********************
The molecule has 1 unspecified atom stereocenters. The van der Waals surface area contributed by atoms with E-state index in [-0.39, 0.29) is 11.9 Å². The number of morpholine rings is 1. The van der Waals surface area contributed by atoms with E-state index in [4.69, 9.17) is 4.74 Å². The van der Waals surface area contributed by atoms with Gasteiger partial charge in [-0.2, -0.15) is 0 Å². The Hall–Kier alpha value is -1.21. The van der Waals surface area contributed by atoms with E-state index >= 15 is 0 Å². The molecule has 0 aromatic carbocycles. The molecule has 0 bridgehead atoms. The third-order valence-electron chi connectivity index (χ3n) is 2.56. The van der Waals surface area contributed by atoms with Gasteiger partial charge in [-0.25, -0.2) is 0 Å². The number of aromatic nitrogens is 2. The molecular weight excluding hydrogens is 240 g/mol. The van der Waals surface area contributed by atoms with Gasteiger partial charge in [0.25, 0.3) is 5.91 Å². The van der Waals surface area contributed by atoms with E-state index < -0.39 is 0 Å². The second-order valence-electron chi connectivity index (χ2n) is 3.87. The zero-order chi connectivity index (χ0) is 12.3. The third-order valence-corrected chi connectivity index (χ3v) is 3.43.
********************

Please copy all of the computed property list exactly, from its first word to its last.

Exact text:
The molecule has 1 unspecified atom stereocenters. The van der Waals surface area contributed by atoms with E-state index in [-0.39, 0.29) is 11.9 Å². The number of morpholine rings is 1. The van der Waals surface area contributed by atoms with E-state index in [4.69, 9.17) is 4.74 Å². The van der Waals surface area contributed by atoms with Gasteiger partial charge in [-0.2, -0.15) is 0 Å². The Hall–Kier alpha value is -1.21. The van der Waals surface area contributed by atoms with E-state index >= 15 is 0 Å². The molecule has 0 aromatic carbocycles. The molecule has 0 bridgehead atoms. The third-order valence-electron chi connectivity index (χ3n) is 2.56. The van der Waals surface area contributed by atoms with Gasteiger partial charge in [-0.25, -0.2) is 0 Å². The number of aromatic nitrogens is 2. The molecular weight excluding hydrogens is 240 g/mol. The van der Waals surface area contributed by atoms with Gasteiger partial charge in [0.25, 0.3) is 5.91 Å². The van der Waals surface area contributed by atoms with E-state index < -0.39 is 0 Å². The second-order valence-electron chi connectivity index (χ2n) is 3.87. The zero-order chi connectivity index (χ0) is 12.3. The third-order valence-corrected chi connectivity index (χ3v) is 3.43.